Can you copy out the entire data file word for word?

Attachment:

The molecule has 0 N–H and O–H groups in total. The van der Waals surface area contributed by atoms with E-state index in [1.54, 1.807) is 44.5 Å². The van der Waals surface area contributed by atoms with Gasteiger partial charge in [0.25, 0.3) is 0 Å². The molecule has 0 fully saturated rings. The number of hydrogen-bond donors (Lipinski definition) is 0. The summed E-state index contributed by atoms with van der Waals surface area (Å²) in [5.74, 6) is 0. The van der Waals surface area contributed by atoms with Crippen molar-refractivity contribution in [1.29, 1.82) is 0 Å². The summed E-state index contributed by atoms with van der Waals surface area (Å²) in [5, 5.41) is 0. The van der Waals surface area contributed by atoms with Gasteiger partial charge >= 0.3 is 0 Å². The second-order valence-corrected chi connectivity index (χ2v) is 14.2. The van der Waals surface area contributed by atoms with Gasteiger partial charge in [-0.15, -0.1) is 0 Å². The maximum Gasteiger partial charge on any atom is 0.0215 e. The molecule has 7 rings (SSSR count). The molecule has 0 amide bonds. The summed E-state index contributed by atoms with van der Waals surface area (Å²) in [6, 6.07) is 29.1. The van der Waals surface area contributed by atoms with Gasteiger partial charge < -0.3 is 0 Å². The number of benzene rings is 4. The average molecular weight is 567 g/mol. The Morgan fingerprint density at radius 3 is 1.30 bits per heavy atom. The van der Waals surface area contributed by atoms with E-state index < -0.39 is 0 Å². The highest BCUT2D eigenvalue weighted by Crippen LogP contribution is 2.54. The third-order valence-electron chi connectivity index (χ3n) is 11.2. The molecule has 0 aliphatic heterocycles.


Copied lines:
The molecule has 0 N–H and O–H groups in total. The van der Waals surface area contributed by atoms with E-state index in [1.54, 1.807) is 44.5 Å². The van der Waals surface area contributed by atoms with Gasteiger partial charge in [0.25, 0.3) is 0 Å². The molecule has 0 fully saturated rings. The number of hydrogen-bond donors (Lipinski definition) is 0. The summed E-state index contributed by atoms with van der Waals surface area (Å²) in [5.74, 6) is 0. The van der Waals surface area contributed by atoms with Crippen molar-refractivity contribution in [1.29, 1.82) is 0 Å². The summed E-state index contributed by atoms with van der Waals surface area (Å²) in [5, 5.41) is 0. The van der Waals surface area contributed by atoms with Gasteiger partial charge >= 0.3 is 0 Å². The second-order valence-corrected chi connectivity index (χ2v) is 14.2. The van der Waals surface area contributed by atoms with Gasteiger partial charge in [-0.15, -0.1) is 0 Å². The maximum Gasteiger partial charge on any atom is 0.0215 e. The molecule has 7 rings (SSSR count). The molecule has 0 amide bonds. The summed E-state index contributed by atoms with van der Waals surface area (Å²) in [6, 6.07) is 29.1. The van der Waals surface area contributed by atoms with Gasteiger partial charge < -0.3 is 0 Å². The number of benzene rings is 4. The average molecular weight is 567 g/mol. The Morgan fingerprint density at radius 3 is 1.30 bits per heavy atom. The van der Waals surface area contributed by atoms with E-state index < -0.39 is 0 Å². The highest BCUT2D eigenvalue weighted by Crippen LogP contribution is 2.54. The third-order valence-electron chi connectivity index (χ3n) is 11.2. The molecule has 0 aliphatic heterocycles.